Colin didn’t lead me back to the big suite off Kommen’s office, but to a smaller, still well-appointed conference room down the hall. He parked me in one of the upholstered armchairs and scurried off, I assumed to fetch James. I wondered if Kommen was always this obvious in his messages about status difference between father and son. Given how he’d behaved toward me, I figured it likely.
In a moment, Colin opened the door and Kommen appeared with Richardson beside him. James sat down opposite me, but Kommen stayed at the door.
“I have a meeting,” he announced, glaring at me like it was my fault. “No recording this. I’ve instructed James to refuse to answer any question he feels uncomfortable with. Afterward, he’ll be reporting to me on your conduct. In detail.” He wheeled and was gone.
As he closed the door, I caught Colin’s eye. He knew his boss was an asshole, too. I watched him through the glass wall as he scooted down the hall. I could see that some days, he’d have to work hard at being cheerful.
I wanted the atmosphere to settle a bit before I got started, so I took my time pulling out my pen and notebook and getting set up. When I looked up, Richardson was sitting back, waiting with his arms on the chair and his knees wide apart. He had big thighs, and not from fat. Very fit.
He was an attractive guy in a button-down collar, perfect teeth, only slightly weathered, collegiate kind of way. Solid intelligence in the eyes, but I saw more pain than kindness there. Good jaw, but also hard, somehow. Dark hair like his father’s in the old press photos I’d looked up. James had a bigger, more athletic frame, though. He obviously worked out, but not obsessively. His features reminded me more of his mother, although I’d seen only one photo of her. Pretty nice overall, but not gut-grabbing sexy.
I gave him a conciliatory smile. “I can’t promise to ask you only comfortable questions, but my goal here is certainly not to harass you.”
He shrugged dismissively. “I know. Kommen is a martinet, and it gets old in a hurry. I’m a big boy and can take care of myself.”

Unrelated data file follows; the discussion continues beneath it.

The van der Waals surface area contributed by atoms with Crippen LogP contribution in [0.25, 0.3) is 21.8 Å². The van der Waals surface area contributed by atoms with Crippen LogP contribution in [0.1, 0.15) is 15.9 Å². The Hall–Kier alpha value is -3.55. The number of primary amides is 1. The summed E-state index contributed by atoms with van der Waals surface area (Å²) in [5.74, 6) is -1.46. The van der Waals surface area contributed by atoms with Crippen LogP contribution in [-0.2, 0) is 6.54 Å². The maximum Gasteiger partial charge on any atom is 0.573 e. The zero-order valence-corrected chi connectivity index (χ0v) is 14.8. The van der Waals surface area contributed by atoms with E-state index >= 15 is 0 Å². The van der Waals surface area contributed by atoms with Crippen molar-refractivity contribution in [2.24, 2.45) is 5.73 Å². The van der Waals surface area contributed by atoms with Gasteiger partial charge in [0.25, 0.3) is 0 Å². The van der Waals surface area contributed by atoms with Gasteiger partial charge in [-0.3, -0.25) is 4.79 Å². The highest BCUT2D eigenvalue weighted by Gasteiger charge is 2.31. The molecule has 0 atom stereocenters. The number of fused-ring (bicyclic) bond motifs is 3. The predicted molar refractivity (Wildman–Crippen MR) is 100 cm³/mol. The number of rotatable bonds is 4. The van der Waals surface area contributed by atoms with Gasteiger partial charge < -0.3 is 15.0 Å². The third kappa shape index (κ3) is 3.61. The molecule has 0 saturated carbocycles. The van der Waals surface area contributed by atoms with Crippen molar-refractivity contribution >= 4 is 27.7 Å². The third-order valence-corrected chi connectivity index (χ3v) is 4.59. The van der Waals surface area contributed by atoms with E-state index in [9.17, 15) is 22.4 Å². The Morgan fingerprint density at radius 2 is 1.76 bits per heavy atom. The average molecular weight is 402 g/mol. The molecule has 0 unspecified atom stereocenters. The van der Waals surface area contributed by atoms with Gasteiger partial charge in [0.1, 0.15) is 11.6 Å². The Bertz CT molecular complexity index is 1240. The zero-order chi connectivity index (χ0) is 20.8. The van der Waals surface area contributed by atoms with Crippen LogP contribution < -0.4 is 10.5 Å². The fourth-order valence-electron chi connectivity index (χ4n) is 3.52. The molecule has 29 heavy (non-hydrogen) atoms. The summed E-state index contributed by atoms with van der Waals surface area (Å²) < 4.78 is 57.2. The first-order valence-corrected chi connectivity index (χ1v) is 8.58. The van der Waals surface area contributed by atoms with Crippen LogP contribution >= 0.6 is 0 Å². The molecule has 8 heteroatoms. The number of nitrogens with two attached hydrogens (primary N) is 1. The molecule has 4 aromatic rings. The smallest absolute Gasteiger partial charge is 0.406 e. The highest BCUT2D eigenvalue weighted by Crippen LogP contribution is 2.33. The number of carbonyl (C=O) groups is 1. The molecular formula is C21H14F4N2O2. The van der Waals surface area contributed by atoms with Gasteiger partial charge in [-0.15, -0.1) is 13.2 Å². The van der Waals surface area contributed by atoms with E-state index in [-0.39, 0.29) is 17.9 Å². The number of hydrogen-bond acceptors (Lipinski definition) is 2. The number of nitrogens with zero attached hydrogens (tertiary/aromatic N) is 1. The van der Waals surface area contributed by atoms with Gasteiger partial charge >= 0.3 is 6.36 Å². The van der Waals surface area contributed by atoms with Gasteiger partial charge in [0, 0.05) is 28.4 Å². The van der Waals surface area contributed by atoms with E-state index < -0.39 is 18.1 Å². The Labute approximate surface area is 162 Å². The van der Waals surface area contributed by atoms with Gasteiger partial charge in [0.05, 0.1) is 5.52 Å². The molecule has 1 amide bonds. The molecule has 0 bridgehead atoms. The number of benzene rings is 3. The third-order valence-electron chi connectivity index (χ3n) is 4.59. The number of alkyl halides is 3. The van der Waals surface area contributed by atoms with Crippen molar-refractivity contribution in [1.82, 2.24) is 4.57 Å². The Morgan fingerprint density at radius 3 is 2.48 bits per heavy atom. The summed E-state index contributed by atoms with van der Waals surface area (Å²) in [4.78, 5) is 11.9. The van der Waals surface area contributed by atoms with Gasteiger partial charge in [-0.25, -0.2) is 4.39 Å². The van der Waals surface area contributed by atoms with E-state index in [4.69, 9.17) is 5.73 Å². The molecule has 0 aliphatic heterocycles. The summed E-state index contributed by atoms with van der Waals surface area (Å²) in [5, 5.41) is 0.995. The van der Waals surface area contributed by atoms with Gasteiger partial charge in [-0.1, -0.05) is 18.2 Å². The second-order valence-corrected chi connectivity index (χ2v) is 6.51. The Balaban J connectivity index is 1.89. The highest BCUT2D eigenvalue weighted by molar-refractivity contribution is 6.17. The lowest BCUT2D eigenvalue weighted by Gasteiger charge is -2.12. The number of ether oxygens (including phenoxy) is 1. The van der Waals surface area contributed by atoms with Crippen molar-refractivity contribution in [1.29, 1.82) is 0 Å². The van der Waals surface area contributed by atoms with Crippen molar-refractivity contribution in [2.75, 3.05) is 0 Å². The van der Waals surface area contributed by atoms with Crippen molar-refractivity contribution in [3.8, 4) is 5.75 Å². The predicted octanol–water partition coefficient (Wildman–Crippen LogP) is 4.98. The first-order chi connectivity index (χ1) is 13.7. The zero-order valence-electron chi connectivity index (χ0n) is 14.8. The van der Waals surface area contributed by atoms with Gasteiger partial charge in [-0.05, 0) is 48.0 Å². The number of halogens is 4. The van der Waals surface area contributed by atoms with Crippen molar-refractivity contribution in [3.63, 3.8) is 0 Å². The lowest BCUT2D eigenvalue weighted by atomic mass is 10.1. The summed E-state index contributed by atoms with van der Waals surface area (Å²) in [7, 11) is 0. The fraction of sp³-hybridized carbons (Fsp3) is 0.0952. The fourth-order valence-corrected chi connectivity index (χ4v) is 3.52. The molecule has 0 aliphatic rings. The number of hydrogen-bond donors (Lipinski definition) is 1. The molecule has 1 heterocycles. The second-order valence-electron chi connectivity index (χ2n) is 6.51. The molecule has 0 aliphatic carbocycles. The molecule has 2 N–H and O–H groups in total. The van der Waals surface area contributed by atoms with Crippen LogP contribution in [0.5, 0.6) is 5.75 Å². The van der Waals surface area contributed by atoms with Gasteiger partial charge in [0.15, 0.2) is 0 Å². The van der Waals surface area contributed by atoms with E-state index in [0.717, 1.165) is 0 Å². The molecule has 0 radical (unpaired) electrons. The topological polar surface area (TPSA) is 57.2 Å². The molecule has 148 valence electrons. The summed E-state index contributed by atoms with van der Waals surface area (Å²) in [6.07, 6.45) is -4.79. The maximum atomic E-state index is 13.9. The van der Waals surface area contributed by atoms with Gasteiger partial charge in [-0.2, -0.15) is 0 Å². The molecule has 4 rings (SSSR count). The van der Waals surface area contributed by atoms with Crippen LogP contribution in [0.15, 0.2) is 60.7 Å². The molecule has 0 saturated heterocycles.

“I have no doubt of that,” I said, grinning.
I shifted my focus to watch his energy. “I’ve learned a lot about the Enigma album containing the lyrics used in these letters,” I said, pen at the ready. “Do you think there’s any significance to the fact that it was released while you were in therapy?”
“No, I don’t,” Richardson said. Big lie—his aura blazed with it, plus anger. I made a note as slowly as if I were just learning to print block letters. I was half tempted to stick my tongue part way out with the effort.
“None at all.” Again, a big lie, highly charged. Instead of anger, this time I saw searing pain. He had an idea, for sure. And now so did I.
“Your father believes that these letters are an attack on him, using you and your background as the point of attack. Do you think that idea is at all valid?”
“It could be. Leaders of some other churches would love to see my father disgraced. The math says donation dollars that go to one church don’t go to another, and our draw for members and donations is growing fast.”
“Is it possible that this is an attack on your father directly? Church funds, moral misconduct?”
“No.” Big lie. “Our books are rigorously audited and summarized annually for our members.” True.
“Your dad also says that you’ve been instrumental in expanding your ministry into Latin America. Do you think the threat comes from there?”
James shook his head. “I really don’t think so. Our membership there doesn’t care much about the competition between churches in the US. On top of that, our presence in Latin America extends back only a few years, probably no more than about 2002. Long after my experiences as a teenager.”